CHARLOTTE, N.C. — Voters in Charlotte recently approved a $50 million bond for affordable housing. It addresses the need for new construction and preserves existing housing through rehabilitation projects.
What You Need To Know
- Voters approved a $50 million dollar bond for affordable housing
- The bond will benefit the Housing Trust Fund
- The funding will be used through 2024
The money will go toward the Housing Trust Fund, which has been in existence for 20 years. During that time, the city said it has created or repaired more than 10,000 affordable housing units.
“Those are thousands and thousands of families over the last 20 years that have had the ability to live in housing they can truly afford and hopefully in some way that has helped them in their life in a very meaningful way,” Director of Housing and Neighborhood Services for the City of Charlotte Shawn Heath said.
Roof Above, a nonprofit organization providing homeless services, has benefited from the bond. According to the CEO, Liz Clasen-Kelly, the group received more than $2 million for four projects.
The funds helped get their three emergency shelters up and running. In addition, it supported Moore Place, an affordable housing complex for people who have been homeless for more than a year and are medically fragile.
“It can be a significant boost and can sometimes fill the gap of that project,” Clasen-Kelly said.
In Charlotte, the city estimates 32,000 affordable housing units are needed.
Roof Above and Habitat for Humanity of the Charlotte Region have seen the need first hand.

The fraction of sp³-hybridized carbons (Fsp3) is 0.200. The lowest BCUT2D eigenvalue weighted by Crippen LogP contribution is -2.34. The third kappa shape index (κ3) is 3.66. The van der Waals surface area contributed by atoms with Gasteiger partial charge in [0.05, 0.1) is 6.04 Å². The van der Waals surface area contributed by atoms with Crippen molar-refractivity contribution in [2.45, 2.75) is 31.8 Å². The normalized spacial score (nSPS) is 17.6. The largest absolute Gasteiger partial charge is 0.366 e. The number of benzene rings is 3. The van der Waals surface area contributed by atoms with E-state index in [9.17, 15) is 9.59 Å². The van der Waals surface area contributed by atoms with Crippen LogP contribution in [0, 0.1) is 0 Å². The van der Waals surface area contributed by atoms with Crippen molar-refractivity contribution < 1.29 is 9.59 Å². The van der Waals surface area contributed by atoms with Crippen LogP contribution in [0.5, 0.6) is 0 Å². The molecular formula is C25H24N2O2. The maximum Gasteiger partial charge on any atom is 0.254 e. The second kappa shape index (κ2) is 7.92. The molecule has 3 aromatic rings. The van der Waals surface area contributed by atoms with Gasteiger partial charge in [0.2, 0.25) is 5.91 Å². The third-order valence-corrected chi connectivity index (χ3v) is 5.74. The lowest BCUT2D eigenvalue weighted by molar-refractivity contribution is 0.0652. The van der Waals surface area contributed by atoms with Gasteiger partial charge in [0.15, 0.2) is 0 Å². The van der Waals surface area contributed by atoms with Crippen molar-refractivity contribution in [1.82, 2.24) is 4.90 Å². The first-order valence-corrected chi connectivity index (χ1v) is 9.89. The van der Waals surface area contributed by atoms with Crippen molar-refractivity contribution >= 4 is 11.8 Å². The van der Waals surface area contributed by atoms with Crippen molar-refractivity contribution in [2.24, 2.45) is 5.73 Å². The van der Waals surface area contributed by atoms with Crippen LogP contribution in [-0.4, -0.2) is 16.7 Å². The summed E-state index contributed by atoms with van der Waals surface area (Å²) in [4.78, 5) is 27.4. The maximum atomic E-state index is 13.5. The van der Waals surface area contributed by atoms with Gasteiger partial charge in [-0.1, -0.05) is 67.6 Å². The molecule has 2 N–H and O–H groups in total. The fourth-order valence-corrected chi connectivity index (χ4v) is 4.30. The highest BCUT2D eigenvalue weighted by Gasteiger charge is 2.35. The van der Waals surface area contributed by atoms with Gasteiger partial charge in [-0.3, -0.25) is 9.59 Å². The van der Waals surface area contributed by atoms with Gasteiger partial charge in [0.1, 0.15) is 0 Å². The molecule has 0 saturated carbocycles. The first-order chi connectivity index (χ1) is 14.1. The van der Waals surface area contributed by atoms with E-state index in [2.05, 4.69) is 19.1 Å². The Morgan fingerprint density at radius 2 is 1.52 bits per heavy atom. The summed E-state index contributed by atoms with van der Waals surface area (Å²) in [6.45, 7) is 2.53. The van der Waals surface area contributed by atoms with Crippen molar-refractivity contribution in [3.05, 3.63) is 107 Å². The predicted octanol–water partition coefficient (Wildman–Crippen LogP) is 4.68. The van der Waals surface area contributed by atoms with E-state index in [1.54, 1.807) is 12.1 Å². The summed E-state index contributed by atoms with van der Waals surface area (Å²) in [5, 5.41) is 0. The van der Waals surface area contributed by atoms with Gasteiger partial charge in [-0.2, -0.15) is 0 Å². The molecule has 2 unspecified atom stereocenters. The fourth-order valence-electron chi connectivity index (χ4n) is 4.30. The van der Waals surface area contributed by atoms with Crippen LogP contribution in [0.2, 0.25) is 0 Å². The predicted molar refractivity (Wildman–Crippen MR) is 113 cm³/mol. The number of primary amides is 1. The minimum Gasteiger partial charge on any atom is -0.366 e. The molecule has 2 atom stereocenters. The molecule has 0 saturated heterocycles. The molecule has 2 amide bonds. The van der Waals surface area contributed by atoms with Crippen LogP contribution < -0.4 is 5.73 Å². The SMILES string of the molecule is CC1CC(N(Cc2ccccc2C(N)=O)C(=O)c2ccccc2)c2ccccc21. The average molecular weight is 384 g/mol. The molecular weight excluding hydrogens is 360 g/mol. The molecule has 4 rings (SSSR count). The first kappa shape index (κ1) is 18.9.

“We know that one third of residents are cost burden for housing. They’re spending more than 30% of their gross income in housing expenses,” Habitat for Humanity of the Charlotte Region Senior Vice President of Advancement Shannon Green said.
The city invested $250,000 of the Housing Trust Fund in Habitat’s future project to build 17 affordable town homes in eastern Mecklenburg County.
“We don’t have to worry about coming from other sources and we can start to move on planning additional projects so it helps keep the production schedule moving,” Green said.
Green and Clasen-Kelly are happy voters approved another housing bond.
“We are grateful the community continues to vote to support bonds every other year. We know housing is a top concern,” Clasen-Kelly said.
According to Heath, the Charlotte City Council requested a tuneup of the Housing Trust Fund.
“We have evolved to some degree how we use the fund, but this is an appropriate time to reflect on what is the highest and best use for the housing trust fund resources that are at our disposal,” Heath said.
The city council will have the final say on the use for the housing trust fund.
Organizations have to apply for funding once the city requests proposals. The $50 million voters approved will be used from now through 2024.